What we need to grow

Published December 8, 2022
The writer is a former finance minister.
The writer is a former finance minister.

IN recent columns, I have written about the control of elites over Pakistan’s polity, the ineffectiveness of our governments and our pursuing the wrong model of import substitution, which results in boom-and-bust cycles.

Since our elite already control most of our resources, they aren’t interested in economic growth or increasing the size of the pie. Their preoccupation is with maintaining their lion’s share of the pie.

Our governments’ ineffectiveness serves our elite well as it stops any social mobility, and preserves the status quo. Finally, the import substitution policy ensures that monopoly profits flow to the already well-off.

The only way to escape this poverty trap is to come up with a new ‘elite bargain’ that sues for growth and development. How can such a compact for prosperity be achieved is an important question that I leave aside for now. Today, I want to briefly describe what I consider to be six essential pillars for a development compact.

If our government were to carry out just one task, I’d want it to be population control, my first pillar for development. No amount of resources we put in education or health will ever be enough unless we control our runaway population growth.

Our population is growing at more than twice the rates of India and Bangladesh and three times the rate of Sri Lanka. Pakistan will forever be mired in poverty and illiteracy unless we bring down our population growth.

The only way to escape the poverty trap is to come up with a new ‘elite bargain’.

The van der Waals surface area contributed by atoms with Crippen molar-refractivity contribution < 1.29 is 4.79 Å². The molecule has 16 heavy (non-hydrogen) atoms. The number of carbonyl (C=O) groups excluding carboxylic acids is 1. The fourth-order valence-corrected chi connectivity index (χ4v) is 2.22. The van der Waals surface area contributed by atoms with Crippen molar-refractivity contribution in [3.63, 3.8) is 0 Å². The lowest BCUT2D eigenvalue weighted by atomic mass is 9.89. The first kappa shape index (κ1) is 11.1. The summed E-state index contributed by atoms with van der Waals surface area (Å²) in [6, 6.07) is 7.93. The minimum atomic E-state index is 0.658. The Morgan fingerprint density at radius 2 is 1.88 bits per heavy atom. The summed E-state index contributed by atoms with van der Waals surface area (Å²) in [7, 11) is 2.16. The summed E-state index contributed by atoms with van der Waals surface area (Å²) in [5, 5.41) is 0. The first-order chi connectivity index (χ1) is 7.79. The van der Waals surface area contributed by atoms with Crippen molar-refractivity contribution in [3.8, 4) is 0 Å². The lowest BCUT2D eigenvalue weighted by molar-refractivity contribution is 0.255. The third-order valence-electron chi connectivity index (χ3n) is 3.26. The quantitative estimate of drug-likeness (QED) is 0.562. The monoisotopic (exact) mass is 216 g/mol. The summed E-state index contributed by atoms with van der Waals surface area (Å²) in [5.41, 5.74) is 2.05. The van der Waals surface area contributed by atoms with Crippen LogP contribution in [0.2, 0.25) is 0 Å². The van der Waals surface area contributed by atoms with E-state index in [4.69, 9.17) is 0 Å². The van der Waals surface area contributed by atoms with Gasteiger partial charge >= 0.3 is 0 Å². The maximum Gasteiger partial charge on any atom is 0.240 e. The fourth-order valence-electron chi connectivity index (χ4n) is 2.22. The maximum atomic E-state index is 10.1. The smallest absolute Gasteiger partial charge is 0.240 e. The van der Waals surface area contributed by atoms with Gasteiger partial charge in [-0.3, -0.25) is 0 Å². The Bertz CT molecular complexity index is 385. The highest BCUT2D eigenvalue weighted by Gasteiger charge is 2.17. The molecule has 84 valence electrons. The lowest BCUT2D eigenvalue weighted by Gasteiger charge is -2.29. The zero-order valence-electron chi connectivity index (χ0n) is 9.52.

In the 1950s, an American economist Charles Tiebout came up with the concept of citizens ‘voting with their feet’, and moving away from jurisdictions that do not provide services well or tax too much. He argued that because of this competition, cities and states would provide better services to citizens.

In America, states are sometimes referred to as ‘laboratories of democracy’ that experiment with different ideas until the successful ones are adopted widely. In America, power and responsibilities are not just devolved to its 50 states but to counties (loosely, what we call divisions — they typically provide many services) and cities (which are typically much smaller, and have many devolved responsibilities).

States and cities also must raise most of their own revenues. This way, the US has implemented the most effective federalism, where spending and taxation decisions are made by the same jurisdiction. This federalism is partially responsible for America’s incredible economic success.

When Deng Xiaoping liberalised China’s economy, he didn’t just use the central bureaucracy in Beijing but also asked local government officials in four regions to establish Special Economic Zones.

One of the four zones, at Shenzhen, was very successful and within five years, inspired by Shenzhen, there were 35 zones across China, which went on to become the engines of Chinese exports and growth. Even today, it is the best-performing regional officials who are promoted to be the highest Chinese Communist Party and government officials.

The Chinese economic miracle is in no small part due to the drive and zeal of the local officials who are competing against each other.